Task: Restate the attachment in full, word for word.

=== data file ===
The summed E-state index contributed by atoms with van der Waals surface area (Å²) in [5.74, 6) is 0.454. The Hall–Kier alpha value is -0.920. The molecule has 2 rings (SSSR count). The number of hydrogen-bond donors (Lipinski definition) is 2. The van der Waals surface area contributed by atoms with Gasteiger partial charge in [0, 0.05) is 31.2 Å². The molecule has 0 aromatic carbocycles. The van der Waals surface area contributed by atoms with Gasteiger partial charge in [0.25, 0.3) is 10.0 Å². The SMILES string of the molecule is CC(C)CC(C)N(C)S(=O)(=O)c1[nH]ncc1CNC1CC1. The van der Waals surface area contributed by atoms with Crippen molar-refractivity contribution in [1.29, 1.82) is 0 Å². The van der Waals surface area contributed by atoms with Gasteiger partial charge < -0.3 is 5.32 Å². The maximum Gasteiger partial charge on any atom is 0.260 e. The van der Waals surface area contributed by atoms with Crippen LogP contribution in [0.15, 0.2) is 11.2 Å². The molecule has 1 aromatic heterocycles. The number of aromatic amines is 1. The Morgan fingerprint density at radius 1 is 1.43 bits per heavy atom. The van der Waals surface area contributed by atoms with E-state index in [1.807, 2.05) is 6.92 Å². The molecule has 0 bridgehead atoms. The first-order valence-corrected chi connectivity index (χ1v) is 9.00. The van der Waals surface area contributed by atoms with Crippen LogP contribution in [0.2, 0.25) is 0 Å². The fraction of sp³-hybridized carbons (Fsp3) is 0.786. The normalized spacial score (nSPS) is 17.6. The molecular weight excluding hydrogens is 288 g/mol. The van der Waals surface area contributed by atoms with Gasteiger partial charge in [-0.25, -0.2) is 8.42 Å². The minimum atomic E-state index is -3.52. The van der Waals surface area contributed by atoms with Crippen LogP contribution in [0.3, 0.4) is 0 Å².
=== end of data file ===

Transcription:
The summed E-state index contributed by atoms with van der Waals surface area (Å²) in [5.74, 6) is 0.454. The Hall–Kier alpha value is -0.920. The molecule has 2 rings (SSSR count). The number of hydrogen-bond donors (Lipinski definition) is 2. The van der Waals surface area contributed by atoms with Gasteiger partial charge in [0, 0.05) is 31.2 Å². The molecule has 0 aromatic carbocycles. The van der Waals surface area contributed by atoms with Gasteiger partial charge in [0.25, 0.3) is 10.0 Å². The SMILES string of the molecule is CC(C)CC(C)N(C)S(=O)(=O)c1[nH]ncc1CNC1CC1. The van der Waals surface area contributed by atoms with Crippen molar-refractivity contribution in [1.29, 1.82) is 0 Å². The van der Waals surface area contributed by atoms with Gasteiger partial charge < -0.3 is 5.32 Å². The maximum Gasteiger partial charge on any atom is 0.260 e. The van der Waals surface area contributed by atoms with Crippen LogP contribution in [0.15, 0.2) is 11.2 Å². The molecule has 1 aromatic heterocycles. The number of aromatic amines is 1. The Morgan fingerprint density at radius 1 is 1.43 bits per heavy atom. The van der Waals surface area contributed by atoms with E-state index in [1.807, 2.05) is 6.92 Å². The molecule has 0 bridgehead atoms. The first-order valence-corrected chi connectivity index (χ1v) is 9.00. The van der Waals surface area contributed by atoms with Crippen LogP contribution in [0.2, 0.25) is 0 Å². The fraction of sp³-hybridized carbons (Fsp3) is 0.786. The normalized spacial score (nSPS) is 17.6. The molecular weight excluding hydrogens is 288 g/mol. The van der Waals surface area contributed by atoms with Gasteiger partial charge in [-0.25, -0.2) is 8.42 Å². The minimum atomic E-state index is -3.52. The van der Waals surface area contributed by atoms with Crippen LogP contribution in [0.3, 0.4) is 0 Å².